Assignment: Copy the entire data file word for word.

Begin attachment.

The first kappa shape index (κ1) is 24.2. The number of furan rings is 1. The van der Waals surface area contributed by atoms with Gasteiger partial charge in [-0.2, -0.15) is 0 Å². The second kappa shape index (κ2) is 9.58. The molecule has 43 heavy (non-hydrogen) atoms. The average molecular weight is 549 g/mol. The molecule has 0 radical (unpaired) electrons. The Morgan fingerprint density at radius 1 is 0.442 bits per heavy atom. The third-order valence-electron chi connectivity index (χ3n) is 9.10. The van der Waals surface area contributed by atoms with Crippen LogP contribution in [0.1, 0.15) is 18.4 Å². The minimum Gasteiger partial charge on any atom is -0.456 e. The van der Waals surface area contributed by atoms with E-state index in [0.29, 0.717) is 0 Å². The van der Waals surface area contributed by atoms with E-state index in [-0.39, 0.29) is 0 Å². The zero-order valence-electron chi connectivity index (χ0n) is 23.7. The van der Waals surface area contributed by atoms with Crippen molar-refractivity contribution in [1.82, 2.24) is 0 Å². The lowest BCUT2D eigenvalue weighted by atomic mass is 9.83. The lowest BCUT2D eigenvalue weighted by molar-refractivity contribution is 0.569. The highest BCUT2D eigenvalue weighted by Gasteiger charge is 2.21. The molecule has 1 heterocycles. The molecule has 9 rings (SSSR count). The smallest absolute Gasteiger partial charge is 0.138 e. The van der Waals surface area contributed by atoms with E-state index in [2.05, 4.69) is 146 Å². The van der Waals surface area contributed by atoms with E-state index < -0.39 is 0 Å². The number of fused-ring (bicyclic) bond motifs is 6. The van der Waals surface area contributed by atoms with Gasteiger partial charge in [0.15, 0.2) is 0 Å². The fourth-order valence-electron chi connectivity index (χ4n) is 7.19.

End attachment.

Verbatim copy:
The first kappa shape index (κ1) is 24.2. The number of furan rings is 1. The van der Waals surface area contributed by atoms with Gasteiger partial charge in [-0.2, -0.15) is 0 Å². The second kappa shape index (κ2) is 9.58. The molecule has 43 heavy (non-hydrogen) atoms. The average molecular weight is 549 g/mol. The molecule has 0 radical (unpaired) electrons. The Morgan fingerprint density at radius 1 is 0.442 bits per heavy atom. The third-order valence-electron chi connectivity index (χ3n) is 9.10. The van der Waals surface area contributed by atoms with Crippen LogP contribution in [0.1, 0.15) is 18.4 Å². The minimum Gasteiger partial charge on any atom is -0.456 e. The van der Waals surface area contributed by atoms with E-state index in [0.29, 0.717) is 0 Å². The van der Waals surface area contributed by atoms with E-state index in [-0.39, 0.29) is 0 Å². The zero-order valence-electron chi connectivity index (χ0n) is 23.7. The van der Waals surface area contributed by atoms with Crippen molar-refractivity contribution in [1.82, 2.24) is 0 Å². The lowest BCUT2D eigenvalue weighted by atomic mass is 9.83. The lowest BCUT2D eigenvalue weighted by molar-refractivity contribution is 0.569. The highest BCUT2D eigenvalue weighted by Gasteiger charge is 2.21. The molecule has 1 heterocycles. The molecule has 9 rings (SSSR count). The smallest absolute Gasteiger partial charge is 0.138 e. The van der Waals surface area contributed by atoms with E-state index in [2.05, 4.69) is 146 Å². The van der Waals surface area contributed by atoms with E-state index < -0.39 is 0 Å². The number of fused-ring (bicyclic) bond motifs is 6. The van der Waals surface area contributed by atoms with Gasteiger partial charge in [0.15, 0.2) is 0 Å². The fourth-order valence-electron chi connectivity index (χ4n) is 7.19.